As it motors along, the length allowing all manner of interesting sidelines and subplots to emerge, 3 Idiots remains steadfastly a film about bonding. It argues that, without each other, Farham, Raju, and Rancho would never have survived ICE. It clings to the arcane notion that relationships forged in youth remain hard and fast even decades later. It drops in diversions (a baby's birth during a flood, a medical emergency, a suicide, a question of true identity) to see how our trio reacts. The title might suggest stupidity, but the meaning goes deeper than just "being dumb." According to the film, India sees all students from second place downward as "losers," or idiots. Virus is specifically harsh on the students, suggesting the fatal way out of their eventual familial embarrassment and shame. All throughout the movie, Rancho suggests that success follows those who truly pursue their desires. While a tad simplistic, it makes for a meaningful last act when Chatur is trying desperately to one up his reclusive rival. Some may view 3 Idiots as overstuffed and underplayed. In fact, it's one of the most satisfying, smile inducing experiences in a long time.
Fox, whose apparently picked up distribution on this and other Bollywood titles, does a terrific job with this DVD. The terrific 2.35:1 transfer is terrific. The colors are clean and crisp, their primary bounce given digital 'umph' via the format. Similarly, there is a nice level of detail, and when you consider that everyone in the cast is playing much, much younger than they are (Khan is in his 40s), the level of polish and professionalism is excellent.
With its always unusual combination of English and Hindi (imagine a Western film where a character speaks in a combination of two languages and you get the idea) the Dolby Digital 5.1 mix is amazing. While not wholly immersive or given over to displays of directional or spatial ambience, the careful collection of dialogue, music, and sound effects is superb. As you know, Indian cinema loves its musical interludes, and the one's included here are more contemporary, almost tied to the shoe-gazing indie rock of America's teen comedies. As for the subtitles, they are easy to read.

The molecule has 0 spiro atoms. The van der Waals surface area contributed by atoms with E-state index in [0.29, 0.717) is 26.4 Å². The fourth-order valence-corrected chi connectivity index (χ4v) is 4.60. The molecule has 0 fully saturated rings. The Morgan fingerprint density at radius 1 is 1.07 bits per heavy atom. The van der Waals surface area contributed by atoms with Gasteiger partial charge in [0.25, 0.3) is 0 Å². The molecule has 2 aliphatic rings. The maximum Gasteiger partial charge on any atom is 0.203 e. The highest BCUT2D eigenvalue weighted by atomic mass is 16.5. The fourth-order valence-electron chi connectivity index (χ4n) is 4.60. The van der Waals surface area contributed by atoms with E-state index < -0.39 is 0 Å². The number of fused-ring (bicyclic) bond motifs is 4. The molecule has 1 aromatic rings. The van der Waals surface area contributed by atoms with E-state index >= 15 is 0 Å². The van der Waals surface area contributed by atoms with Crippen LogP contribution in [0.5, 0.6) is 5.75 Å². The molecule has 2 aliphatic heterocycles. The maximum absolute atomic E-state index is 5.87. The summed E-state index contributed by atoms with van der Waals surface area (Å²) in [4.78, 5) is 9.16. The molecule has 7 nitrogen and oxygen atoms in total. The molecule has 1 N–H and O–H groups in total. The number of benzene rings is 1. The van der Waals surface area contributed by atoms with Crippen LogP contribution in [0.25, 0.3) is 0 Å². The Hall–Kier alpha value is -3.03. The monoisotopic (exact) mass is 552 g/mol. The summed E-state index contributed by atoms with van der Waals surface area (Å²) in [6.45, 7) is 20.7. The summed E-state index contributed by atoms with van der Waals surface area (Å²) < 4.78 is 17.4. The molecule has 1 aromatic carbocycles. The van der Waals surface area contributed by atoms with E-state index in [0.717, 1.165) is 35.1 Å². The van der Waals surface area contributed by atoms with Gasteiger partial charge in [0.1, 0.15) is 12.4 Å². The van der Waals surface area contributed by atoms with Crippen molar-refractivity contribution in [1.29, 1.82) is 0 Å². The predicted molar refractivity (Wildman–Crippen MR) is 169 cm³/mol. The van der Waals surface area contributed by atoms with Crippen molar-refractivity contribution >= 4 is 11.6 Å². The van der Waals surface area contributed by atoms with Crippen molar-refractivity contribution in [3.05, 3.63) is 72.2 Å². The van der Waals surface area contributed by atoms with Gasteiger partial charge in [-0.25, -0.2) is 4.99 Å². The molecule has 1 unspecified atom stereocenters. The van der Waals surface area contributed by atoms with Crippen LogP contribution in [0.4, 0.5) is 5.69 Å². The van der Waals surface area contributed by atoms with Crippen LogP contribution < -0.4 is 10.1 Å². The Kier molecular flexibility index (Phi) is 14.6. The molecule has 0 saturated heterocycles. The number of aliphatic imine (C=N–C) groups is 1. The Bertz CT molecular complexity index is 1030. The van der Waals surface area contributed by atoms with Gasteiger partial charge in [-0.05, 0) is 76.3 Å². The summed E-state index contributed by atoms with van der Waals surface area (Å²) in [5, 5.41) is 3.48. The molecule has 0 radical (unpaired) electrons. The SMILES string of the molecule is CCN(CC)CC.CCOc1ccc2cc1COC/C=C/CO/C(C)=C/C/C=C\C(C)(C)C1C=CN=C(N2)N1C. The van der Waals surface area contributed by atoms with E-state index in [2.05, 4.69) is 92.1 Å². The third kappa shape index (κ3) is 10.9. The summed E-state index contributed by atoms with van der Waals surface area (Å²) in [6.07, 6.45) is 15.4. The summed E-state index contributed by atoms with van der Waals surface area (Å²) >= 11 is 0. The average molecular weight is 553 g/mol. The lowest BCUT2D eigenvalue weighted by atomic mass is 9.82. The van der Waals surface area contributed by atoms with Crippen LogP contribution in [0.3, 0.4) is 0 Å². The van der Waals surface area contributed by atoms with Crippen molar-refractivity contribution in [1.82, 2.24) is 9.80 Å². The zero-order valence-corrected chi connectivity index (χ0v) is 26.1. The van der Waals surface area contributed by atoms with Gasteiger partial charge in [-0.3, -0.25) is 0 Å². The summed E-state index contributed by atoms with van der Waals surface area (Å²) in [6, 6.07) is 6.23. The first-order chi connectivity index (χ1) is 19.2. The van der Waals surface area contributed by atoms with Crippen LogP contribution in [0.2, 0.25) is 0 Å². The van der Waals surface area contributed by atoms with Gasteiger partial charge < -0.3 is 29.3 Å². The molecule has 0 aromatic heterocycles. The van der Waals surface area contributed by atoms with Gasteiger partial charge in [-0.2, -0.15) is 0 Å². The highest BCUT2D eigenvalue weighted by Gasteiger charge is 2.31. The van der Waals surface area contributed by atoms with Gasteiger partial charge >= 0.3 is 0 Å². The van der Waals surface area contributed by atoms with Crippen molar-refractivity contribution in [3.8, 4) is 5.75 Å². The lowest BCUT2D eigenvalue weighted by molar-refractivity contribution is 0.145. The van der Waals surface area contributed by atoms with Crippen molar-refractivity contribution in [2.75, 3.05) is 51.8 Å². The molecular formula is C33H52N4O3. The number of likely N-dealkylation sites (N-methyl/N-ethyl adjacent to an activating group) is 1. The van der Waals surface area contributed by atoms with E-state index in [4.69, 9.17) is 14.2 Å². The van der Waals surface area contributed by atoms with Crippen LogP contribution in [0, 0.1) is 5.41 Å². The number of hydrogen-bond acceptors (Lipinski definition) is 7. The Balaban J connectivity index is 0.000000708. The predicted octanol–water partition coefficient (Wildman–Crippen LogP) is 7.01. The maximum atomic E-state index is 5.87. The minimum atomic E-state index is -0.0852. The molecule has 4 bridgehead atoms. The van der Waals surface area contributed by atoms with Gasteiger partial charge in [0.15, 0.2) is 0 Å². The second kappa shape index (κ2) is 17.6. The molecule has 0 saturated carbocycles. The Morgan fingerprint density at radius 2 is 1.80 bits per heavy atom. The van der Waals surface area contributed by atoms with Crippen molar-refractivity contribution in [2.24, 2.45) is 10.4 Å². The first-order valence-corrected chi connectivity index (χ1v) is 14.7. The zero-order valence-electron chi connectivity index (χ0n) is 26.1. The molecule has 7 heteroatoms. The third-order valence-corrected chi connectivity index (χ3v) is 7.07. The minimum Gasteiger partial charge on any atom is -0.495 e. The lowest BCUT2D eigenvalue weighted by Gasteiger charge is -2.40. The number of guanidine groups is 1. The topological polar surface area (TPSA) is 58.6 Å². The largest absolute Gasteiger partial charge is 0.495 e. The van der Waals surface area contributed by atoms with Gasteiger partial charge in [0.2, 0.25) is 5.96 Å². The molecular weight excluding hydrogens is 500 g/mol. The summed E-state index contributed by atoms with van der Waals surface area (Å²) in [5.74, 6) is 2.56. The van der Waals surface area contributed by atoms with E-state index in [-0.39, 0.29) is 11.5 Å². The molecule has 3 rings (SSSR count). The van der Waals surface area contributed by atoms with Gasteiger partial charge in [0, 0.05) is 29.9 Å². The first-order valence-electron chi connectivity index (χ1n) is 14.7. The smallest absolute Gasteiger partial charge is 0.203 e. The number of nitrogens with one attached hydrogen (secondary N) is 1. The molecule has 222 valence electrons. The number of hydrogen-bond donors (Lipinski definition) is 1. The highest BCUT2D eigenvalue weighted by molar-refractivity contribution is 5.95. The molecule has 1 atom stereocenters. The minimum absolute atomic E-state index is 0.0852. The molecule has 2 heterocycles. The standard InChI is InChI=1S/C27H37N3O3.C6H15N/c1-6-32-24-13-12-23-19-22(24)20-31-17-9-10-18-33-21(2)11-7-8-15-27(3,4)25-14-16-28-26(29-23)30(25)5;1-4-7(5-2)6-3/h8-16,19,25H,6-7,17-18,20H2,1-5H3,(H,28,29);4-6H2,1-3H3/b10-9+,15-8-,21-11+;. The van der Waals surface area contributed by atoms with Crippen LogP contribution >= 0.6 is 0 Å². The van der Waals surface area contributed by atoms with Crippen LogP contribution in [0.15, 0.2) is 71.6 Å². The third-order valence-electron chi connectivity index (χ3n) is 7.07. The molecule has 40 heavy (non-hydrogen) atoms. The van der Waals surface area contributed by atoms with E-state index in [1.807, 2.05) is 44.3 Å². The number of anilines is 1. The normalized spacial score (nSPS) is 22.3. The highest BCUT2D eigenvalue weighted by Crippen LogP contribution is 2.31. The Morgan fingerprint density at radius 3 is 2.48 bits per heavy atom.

All we get are a collection of Making-of featurettes, each one offering a different perspective on the production. One focuses on the actors, another on the music. A third looks into the movie's main theme, while the final one highlights the work of the women in the film. Overall, they are insightful if a tad superficial.
Along with the crime drama Ghajini and the sci-fi spectacle Enthiran, 3 Idiots is one of the biggest grossing films in the history of the Indian box office. At well over the one billion rupee mark, it clearly struck a chord with the always picking Bollywood audience. Here, in all its dazzling, original language glory, it's easy to see why. It's entertaining, endearing, and enlightening. Easily earning a Highly Recommended rating, the story of Rancho, Fahran, and Raju will remind you of why movies are magic - as well as how far Tinseltown has fallen into the micromanaged demographical trap. Certainly, 3 Idiots panders to a certain segment of the viewership, but it does so with great characters, exceptional warmth, and a lot of heart. Going to college may be a mindless, soulless excursion into the depths of one's own individual abilities. A least in the case of this career defining trip, these three idiots have each other...and us.